The Foundation for Food & Agriculture Research (FFAR) awarded $87,000 to the University of Minnesota, where researchers will develop a nationwide tool to improve poultry disease prevention and preparedness. The FFAR grant has been matched with funding from the Minnesota Department of Agriculture, for a total investment of $183,000.
One of the largest foreign disease outbreaks in poultry was attributed to the H5N2 strain of highly pathogenic avian influenza (HPAI) in 2014-15, which resulted in the destruction of nearly 50 million birds and caused more than $3.75 billion in lost production, expenses attributed to disease control and loss of export markets, FFAR said. With an online tool, researchers have partnered to improve responses to outbreaks and help producers mitigate foreign animal diseases on farms.
The goal of this project is to expand a Minnesota state program into a national tool for farmers and poultry companies to improve disease prevention and reporting, FFAR said. This online tool would allow producers to more easily manage flocks through farm mapping and disease reporting, which researchers believe will help improve farm biosecurity.
"Farmers and producers are often the first line of defense against invasive pests and pathogens," FFAR executive director Sally Rockey said. "They are also greatly impacted by outbreaks through animal and economic losses."
The new tool will allow companies to participate, which will fill a need to coordinate information among individual farms that send animals to a central processing location, according to the announcement. The tool will also make standard reporting procedures, such as traceback and filing with the appropriate agencies, easier for producers.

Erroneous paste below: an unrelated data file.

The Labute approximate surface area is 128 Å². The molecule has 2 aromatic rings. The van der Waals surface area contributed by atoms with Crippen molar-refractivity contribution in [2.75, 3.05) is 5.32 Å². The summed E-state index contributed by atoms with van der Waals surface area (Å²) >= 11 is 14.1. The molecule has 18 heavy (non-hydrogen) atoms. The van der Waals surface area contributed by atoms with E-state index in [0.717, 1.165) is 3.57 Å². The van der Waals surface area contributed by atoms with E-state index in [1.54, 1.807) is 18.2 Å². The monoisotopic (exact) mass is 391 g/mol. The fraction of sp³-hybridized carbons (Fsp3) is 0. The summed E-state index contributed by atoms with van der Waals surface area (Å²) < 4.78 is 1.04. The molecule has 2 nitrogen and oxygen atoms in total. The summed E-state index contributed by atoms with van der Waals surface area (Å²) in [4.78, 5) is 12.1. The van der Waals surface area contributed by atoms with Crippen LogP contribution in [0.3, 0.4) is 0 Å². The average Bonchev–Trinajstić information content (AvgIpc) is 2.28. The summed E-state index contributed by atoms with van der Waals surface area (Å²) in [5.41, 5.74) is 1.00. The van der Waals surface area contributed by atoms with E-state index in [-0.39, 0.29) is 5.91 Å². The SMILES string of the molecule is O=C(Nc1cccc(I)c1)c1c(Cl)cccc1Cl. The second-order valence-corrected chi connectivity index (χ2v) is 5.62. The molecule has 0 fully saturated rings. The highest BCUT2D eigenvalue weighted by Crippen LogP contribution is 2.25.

The research team is being led by principal investigator Dr. Carol Cardona, professor and B.S. Pomeroy endowed chair in avian health in the department of veterinary and biomedical sciences at the University of Minnesota. Shaun Kennedy, director of Food System Institute LLC, is a collaborator on this project.
"Responding to a foreign animal disease outbreak is complicated, and the 2014-15 outbreak of HPAI taught regulators and producers of the need for coordinating on farm and external resources and personnel," Cardona said. "The online tool we have developed helps to provide real-time guidance through the newest forms and processes in easy-to-understand language for producers and farm details needed only in an emergency for first responders. This tool provides a head start for producers and first responders that will result in faster outbreak control and recovery."
Kennedy added, "Through our long-term work on food system protection at Food Systems LLC, we understand how critical it is to makes tools useful on a regular basis so that organizations utilize them and (to make them) effective when needed when events occur to mitigate the event's consequence while also ensuring the security of each organization's data. Our compliance with relevant U.S. government secure data requirements (FedRAMP) ensure that agricultural organizations, state agencies and the USDA are confident in using this new platform."
The grant was issued through the foundation's Rapid Outcomes from Agricultural Research program, an initiative designed to prevent and mitigate damage from emerging pests and pathogens through short-term research funding. Applicants are encouraged to form broad-based coalitions to increase research collaboration and maximize the mitigation potential of each grant.